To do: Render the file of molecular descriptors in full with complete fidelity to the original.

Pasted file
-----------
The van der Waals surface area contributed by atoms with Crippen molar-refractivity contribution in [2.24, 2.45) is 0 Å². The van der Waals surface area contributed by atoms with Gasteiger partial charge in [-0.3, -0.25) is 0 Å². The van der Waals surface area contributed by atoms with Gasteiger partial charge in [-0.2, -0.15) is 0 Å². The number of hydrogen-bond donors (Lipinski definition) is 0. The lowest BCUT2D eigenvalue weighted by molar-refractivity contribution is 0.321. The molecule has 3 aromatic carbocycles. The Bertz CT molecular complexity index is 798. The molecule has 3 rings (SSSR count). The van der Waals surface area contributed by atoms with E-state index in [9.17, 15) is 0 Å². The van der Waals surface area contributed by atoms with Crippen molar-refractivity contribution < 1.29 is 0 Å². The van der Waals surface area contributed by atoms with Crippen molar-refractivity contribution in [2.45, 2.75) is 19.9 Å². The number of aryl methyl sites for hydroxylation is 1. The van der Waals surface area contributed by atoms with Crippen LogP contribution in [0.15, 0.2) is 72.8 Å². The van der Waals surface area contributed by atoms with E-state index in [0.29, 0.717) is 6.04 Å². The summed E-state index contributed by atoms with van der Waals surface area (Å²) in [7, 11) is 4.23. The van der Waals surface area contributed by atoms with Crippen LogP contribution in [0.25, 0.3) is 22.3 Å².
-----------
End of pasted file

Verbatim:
The van der Waals surface area contributed by atoms with Crippen molar-refractivity contribution in [2.24, 2.45) is 0 Å². The van der Waals surface area contributed by atoms with Gasteiger partial charge in [-0.3, -0.25) is 0 Å². The van der Waals surface area contributed by atoms with Gasteiger partial charge in [-0.2, -0.15) is 0 Å². The number of hydrogen-bond donors (Lipinski definition) is 0. The lowest BCUT2D eigenvalue weighted by molar-refractivity contribution is 0.321. The molecule has 3 aromatic carbocycles. The Bertz CT molecular complexity index is 798. The molecule has 3 rings (SSSR count). The van der Waals surface area contributed by atoms with E-state index in [9.17, 15) is 0 Å². The van der Waals surface area contributed by atoms with Crippen molar-refractivity contribution < 1.29 is 0 Å². The van der Waals surface area contributed by atoms with Crippen molar-refractivity contribution in [2.45, 2.75) is 19.9 Å². The number of aryl methyl sites for hydroxylation is 1. The van der Waals surface area contributed by atoms with Crippen LogP contribution in [0.15, 0.2) is 72.8 Å². The van der Waals surface area contributed by atoms with E-state index in [0.29, 0.717) is 6.04 Å². The summed E-state index contributed by atoms with van der Waals surface area (Å²) in [7, 11) is 4.23. The van der Waals surface area contributed by atoms with Crippen LogP contribution in [0.25, 0.3) is 22.3 Å².